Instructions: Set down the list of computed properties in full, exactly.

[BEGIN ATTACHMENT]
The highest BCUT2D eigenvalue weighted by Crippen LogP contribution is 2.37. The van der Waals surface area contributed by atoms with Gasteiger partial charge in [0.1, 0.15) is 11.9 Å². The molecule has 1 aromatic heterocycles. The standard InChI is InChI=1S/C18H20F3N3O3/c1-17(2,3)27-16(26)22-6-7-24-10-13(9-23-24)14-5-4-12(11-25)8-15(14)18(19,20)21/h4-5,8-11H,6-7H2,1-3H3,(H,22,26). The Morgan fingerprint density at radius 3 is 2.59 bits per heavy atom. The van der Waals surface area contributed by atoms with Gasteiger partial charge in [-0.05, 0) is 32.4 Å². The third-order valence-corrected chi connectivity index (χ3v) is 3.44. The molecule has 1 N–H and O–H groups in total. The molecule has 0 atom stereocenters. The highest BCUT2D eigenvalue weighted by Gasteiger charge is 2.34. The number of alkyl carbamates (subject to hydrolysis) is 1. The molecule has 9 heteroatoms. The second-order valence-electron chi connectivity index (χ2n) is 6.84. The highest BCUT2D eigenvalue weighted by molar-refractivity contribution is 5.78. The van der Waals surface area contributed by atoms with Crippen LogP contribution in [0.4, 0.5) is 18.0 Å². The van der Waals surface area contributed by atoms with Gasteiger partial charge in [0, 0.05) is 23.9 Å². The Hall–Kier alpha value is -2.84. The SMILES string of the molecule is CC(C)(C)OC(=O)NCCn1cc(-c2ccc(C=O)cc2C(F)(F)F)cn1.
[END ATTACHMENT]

The highest BCUT2D eigenvalue weighted by Crippen LogP contribution is 2.37. The van der Waals surface area contributed by atoms with Gasteiger partial charge in [0.1, 0.15) is 11.9 Å². The molecule has 1 aromatic heterocycles. The standard InChI is InChI=1S/C18H20F3N3O3/c1-17(2,3)27-16(26)22-6-7-24-10-13(9-23-24)14-5-4-12(11-25)8-15(14)18(19,20)21/h4-5,8-11H,6-7H2,1-3H3,(H,22,26). The Morgan fingerprint density at radius 3 is 2.59 bits per heavy atom. The van der Waals surface area contributed by atoms with Gasteiger partial charge in [-0.05, 0) is 32.4 Å². The third-order valence-corrected chi connectivity index (χ3v) is 3.44. The molecule has 1 N–H and O–H groups in total. The molecule has 0 atom stereocenters. The highest BCUT2D eigenvalue weighted by Gasteiger charge is 2.34. The number of alkyl carbamates (subject to hydrolysis) is 1. The molecule has 9 heteroatoms. The second-order valence-electron chi connectivity index (χ2n) is 6.84. The highest BCUT2D eigenvalue weighted by molar-refractivity contribution is 5.78. The van der Waals surface area contributed by atoms with Crippen LogP contribution in [0.4, 0.5) is 18.0 Å². The van der Waals surface area contributed by atoms with Gasteiger partial charge in [0, 0.05) is 23.9 Å². The Hall–Kier alpha value is -2.84. The SMILES string of the molecule is CC(C)(C)OC(=O)NCCn1cc(-c2ccc(C=O)cc2C(F)(F)F)cn1.